Lynne: Deepti still took the LSATs but didn’t end up applying to law school. Instead, she pursued her business idea.


Deepti: I wanted to do something different. I wanted to advocate for a community in a more interesting way and I started to do that. I started a company that was working with a group of people that were underrepresented. At the time, Food to Eat was an online ordering platform for food trucks and carts, so it was a Seamless for food trucks and carts. We’ve pivoted since then into what we do today, but it was a cool opportunity.


We were the first ones to bring technology to food trucks, before then they were only taking cash, and then Square came along and then we came along and we were both trying to do something very different. It was very fun to do at that time.


Lynne: Today, Food to Eat is more of a corporate catering concierge service. But as Deepti mentioned, her mission to provide opportunities to under-served communities remains the same; in this case, she’s helping immigrant, women, and minority-run food businesses that  may not normally have the infrastructure or capital to offer catering services, expand their reach, bring in more income, and learn new business skills.


Deepti: Instead of working in politics, I’m working in a different part of my community and it’s advocating for small business owners that may not be able to do it themselves. May not have the right resources or tools and we want to be that for them. It’s always been about serving my community from that moment of volunteering in middle school.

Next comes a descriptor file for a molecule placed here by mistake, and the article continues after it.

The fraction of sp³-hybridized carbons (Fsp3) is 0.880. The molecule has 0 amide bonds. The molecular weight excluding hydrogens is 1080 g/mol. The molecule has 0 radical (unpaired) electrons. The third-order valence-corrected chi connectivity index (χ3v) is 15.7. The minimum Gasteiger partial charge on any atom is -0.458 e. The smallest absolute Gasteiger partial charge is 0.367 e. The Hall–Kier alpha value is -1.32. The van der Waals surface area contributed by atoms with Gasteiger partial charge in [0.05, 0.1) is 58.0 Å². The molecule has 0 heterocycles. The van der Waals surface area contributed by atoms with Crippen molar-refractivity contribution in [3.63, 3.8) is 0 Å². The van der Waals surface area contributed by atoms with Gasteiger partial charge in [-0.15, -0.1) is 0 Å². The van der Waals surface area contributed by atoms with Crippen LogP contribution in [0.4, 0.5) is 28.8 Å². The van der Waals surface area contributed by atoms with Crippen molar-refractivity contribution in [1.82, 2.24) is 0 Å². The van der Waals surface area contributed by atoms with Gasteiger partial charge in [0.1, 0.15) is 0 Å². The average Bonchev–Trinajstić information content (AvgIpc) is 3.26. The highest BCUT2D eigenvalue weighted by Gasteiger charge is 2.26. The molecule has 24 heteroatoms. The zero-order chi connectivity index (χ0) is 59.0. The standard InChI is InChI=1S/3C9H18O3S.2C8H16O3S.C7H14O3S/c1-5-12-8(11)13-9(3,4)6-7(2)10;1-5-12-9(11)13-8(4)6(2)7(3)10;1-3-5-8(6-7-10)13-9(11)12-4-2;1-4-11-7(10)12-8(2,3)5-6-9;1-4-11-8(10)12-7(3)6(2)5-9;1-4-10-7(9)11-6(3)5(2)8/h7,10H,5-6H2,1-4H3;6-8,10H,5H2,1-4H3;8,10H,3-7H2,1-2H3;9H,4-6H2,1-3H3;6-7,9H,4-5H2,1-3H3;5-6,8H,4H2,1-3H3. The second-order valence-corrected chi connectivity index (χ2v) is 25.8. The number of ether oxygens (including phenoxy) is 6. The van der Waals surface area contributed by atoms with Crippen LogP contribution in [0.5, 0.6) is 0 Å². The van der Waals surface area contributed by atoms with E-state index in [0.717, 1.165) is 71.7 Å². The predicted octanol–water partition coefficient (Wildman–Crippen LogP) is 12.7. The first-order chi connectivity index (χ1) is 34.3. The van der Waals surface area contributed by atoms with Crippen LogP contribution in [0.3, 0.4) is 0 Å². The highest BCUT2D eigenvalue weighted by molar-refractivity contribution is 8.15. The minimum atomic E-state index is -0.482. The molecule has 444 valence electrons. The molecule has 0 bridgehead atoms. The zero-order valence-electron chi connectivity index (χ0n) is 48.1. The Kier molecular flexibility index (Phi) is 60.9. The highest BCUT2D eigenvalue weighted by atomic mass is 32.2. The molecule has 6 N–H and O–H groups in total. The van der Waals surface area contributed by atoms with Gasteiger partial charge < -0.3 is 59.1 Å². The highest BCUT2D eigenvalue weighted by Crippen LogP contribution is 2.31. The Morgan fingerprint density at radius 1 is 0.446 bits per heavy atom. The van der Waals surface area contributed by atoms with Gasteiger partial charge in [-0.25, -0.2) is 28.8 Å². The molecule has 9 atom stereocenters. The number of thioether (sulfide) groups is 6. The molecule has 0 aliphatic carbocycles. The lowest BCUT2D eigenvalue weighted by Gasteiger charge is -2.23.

The Importance of Representation and Paying it Forward


Lynne: Deepti hasn’t forgotten about her political aspirations


Deepti: I do want to go back into politics. I see the underrepresentation of Asian Americans in almost every industry.


The one thing you don’t see today is representation in leadership. We’re still less than 2% of the executives at Fortune 500 companies and we’re above 5% of the US population


We’re seen as submissive, passive, anti-social, which are not viewed as great leadership skills.


Lynne: Deepti recognizes that it can be uncomfortable and challenging to defy the stereotypes and break through the bamboo ceiling, particularly in environments that are dominated by older white men.